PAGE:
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There is life in the old dog yet

December 23, 2020 December 2020 No Comments

Family photo.

If you go down to the vets today, you are sure of a big surprise.  For every dog that ever there was will gather there for certain because, amongst other things, it’s a great place to work!

The rehoming team at Retired Working Dogs (RWD) often get asked how well hard- working farm dogs adapt to a new life away from stock work? I went to meet two rehomed RWD dogs to find out more about their second life.

Beardie collies Ted and Belle can be found most days with Holly Winterwood, who runs reception at South Wairarapa Vets in Martinborough. coolest dog and he replied he hoped to find a good new home for him on the RWD website.”

The RWD website works like a dating site where people can post information about the dog they are looking to rehome and would-be dog owners can search for their perfect match. The website rehomes about 500 dogs a year this way.  As with Ted, the first owner decides where will be the best new home for their dog.

Holly and husband Zac were moving house when they met Ted. It may not have been the most convenient time, but after the weekend visit he stayed. “It was great to have the opportunity to get to know him a little better before we decided, but after twenty minutes we knew he was perfect for us.”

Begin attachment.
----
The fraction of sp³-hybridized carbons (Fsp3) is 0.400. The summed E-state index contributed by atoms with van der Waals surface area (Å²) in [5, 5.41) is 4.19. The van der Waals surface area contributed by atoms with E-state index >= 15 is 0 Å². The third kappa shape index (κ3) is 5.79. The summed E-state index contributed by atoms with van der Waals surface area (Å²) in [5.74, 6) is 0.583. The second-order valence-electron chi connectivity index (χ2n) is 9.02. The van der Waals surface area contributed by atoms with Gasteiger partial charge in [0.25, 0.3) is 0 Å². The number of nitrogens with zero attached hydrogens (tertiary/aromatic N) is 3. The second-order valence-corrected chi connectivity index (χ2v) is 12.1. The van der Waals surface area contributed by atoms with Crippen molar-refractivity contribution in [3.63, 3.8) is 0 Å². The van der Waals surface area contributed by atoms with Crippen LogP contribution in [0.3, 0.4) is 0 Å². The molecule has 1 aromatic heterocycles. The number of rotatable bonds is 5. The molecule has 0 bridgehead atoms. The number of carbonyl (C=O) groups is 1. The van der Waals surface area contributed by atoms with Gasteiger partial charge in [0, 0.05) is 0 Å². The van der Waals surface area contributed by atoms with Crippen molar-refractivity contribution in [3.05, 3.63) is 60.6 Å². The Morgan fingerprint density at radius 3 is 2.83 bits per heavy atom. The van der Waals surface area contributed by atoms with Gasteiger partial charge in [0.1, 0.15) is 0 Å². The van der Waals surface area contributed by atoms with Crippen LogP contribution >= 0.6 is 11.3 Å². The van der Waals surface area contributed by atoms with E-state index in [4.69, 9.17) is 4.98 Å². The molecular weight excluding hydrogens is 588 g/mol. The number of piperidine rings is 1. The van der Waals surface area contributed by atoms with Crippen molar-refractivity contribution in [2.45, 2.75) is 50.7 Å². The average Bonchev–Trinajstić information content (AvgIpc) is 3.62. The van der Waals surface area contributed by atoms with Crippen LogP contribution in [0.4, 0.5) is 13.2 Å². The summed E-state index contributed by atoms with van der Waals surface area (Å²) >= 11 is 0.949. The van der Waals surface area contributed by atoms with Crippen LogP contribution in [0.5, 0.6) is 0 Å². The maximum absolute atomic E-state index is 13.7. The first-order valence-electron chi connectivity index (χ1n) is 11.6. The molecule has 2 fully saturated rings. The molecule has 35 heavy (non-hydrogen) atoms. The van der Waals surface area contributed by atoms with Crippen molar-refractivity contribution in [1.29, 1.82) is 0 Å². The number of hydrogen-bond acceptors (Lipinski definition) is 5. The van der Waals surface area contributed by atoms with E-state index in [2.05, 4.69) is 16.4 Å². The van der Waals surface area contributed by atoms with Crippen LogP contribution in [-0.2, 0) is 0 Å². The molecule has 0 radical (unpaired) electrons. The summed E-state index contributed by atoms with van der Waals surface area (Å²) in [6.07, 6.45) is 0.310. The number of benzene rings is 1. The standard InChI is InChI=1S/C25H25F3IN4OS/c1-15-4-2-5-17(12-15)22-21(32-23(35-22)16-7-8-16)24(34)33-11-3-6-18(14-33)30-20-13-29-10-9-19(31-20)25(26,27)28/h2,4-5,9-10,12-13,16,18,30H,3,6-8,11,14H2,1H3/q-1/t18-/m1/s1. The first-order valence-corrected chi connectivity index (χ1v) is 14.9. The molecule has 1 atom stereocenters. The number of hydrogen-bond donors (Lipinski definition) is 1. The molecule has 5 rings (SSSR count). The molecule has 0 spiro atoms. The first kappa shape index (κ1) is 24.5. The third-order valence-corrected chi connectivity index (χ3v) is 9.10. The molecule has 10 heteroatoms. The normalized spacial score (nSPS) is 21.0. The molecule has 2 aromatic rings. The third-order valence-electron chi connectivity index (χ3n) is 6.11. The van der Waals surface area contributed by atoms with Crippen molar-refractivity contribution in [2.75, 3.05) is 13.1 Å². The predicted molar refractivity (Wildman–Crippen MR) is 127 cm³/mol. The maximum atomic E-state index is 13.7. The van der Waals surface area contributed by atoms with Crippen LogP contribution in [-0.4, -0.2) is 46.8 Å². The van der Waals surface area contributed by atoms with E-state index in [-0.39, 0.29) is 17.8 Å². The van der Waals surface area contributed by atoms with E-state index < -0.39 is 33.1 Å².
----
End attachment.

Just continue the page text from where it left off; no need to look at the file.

Ted quickly adjusted from life as a stock truck dog to living indoors and soon took on the task of Customer Relations Dog at the surgery. Customers, both animal and human, are greeted gently by Ted and welcomed into the space.  On the hard days when people get difficult news a ‘Ted cuddle’ can really help. People keen to return Ted’s kindness and sales reps regularly send him gifts.

 “RWD let us trial a playmate for Ted with one of their dogs Baxter, but it quickly became clear Ted wasn’t interested in play and romping with another dog. So we decided not to look for a friend for him because he gets to interact with plenty of dogs at work.”

Then they saw Belle on RWDs Facebook page (fans of TV’s  Fraggle Rock will know her doppelganger Sprocket).  She was too old for work but pining for the farmer each time he went out.  With Belle living on a sheep and cattle farm just out of Masterton Holly and Zac couldn’t resist going out to meet her.  The rest, as they say, is history.

Belle took to home life easily. “House training was never a problem for either dog. While they had always lived in outdoor kennels they let us know when they need to go out.  Even though Belle is older and slower than Ted, there’s a lot of life in her yet!”

“She loves water, splashing about like crazy and lying down in any puddle she finds,” says Zac. “It feels good to be giving them love, a relaxed life and a chance to be warm indoors for their final years.”

“Working with South Wairarapa Vets, it’s easy for me to tell farmers about RWD and also those people looking for a special dog to take home.  It’s important that potential owners understand breeds and their inherent behaviours when they choose a dog.  Farm dogs are generally medium to large sized with an impressive work ethic. They deserve comfort and stimulation in their second life.” 

 

                                                                   Story Sophie Hensley, photos by Pete Monk

You can support RWD by buying their calendar – the perfect gift for the dog lovers at Christmas. Calendars are available at most of Martinborough’s top retail outlets.  Or you can order them direct from the website https://retiredworkingdogs.org.nz/.

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